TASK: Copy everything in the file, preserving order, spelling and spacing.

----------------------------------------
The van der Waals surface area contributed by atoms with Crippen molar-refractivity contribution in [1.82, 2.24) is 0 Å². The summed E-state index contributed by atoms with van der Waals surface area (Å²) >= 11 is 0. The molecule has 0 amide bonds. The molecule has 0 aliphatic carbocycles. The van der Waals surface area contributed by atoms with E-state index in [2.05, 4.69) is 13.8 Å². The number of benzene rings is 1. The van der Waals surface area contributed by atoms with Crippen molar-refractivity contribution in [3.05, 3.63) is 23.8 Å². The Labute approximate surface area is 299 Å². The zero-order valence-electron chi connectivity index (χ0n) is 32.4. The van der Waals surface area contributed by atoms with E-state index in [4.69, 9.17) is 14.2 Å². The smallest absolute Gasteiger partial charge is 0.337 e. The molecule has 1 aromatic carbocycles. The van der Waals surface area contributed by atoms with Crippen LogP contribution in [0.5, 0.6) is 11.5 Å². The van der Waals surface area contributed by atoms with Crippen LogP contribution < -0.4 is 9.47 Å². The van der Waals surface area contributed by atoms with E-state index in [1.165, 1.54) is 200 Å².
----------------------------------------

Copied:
The van der Waals surface area contributed by atoms with Crippen molar-refractivity contribution in [1.82, 2.24) is 0 Å². The summed E-state index contributed by atoms with van der Waals surface area (Å²) >= 11 is 0. The molecule has 0 amide bonds. The molecule has 0 aliphatic carbocycles. The van der Waals surface area contributed by atoms with E-state index in [2.05, 4.69) is 13.8 Å². The number of benzene rings is 1. The van der Waals surface area contributed by atoms with Crippen molar-refractivity contribution in [3.05, 3.63) is 23.8 Å². The Labute approximate surface area is 299 Å². The zero-order valence-electron chi connectivity index (χ0n) is 32.4. The van der Waals surface area contributed by atoms with E-state index in [4.69, 9.17) is 14.2 Å². The smallest absolute Gasteiger partial charge is 0.337 e. The molecule has 1 aromatic carbocycles. The van der Waals surface area contributed by atoms with Crippen LogP contribution in [0.5, 0.6) is 11.5 Å². The van der Waals surface area contributed by atoms with Crippen LogP contribution < -0.4 is 9.47 Å². The van der Waals surface area contributed by atoms with E-state index in [1.165, 1.54) is 200 Å².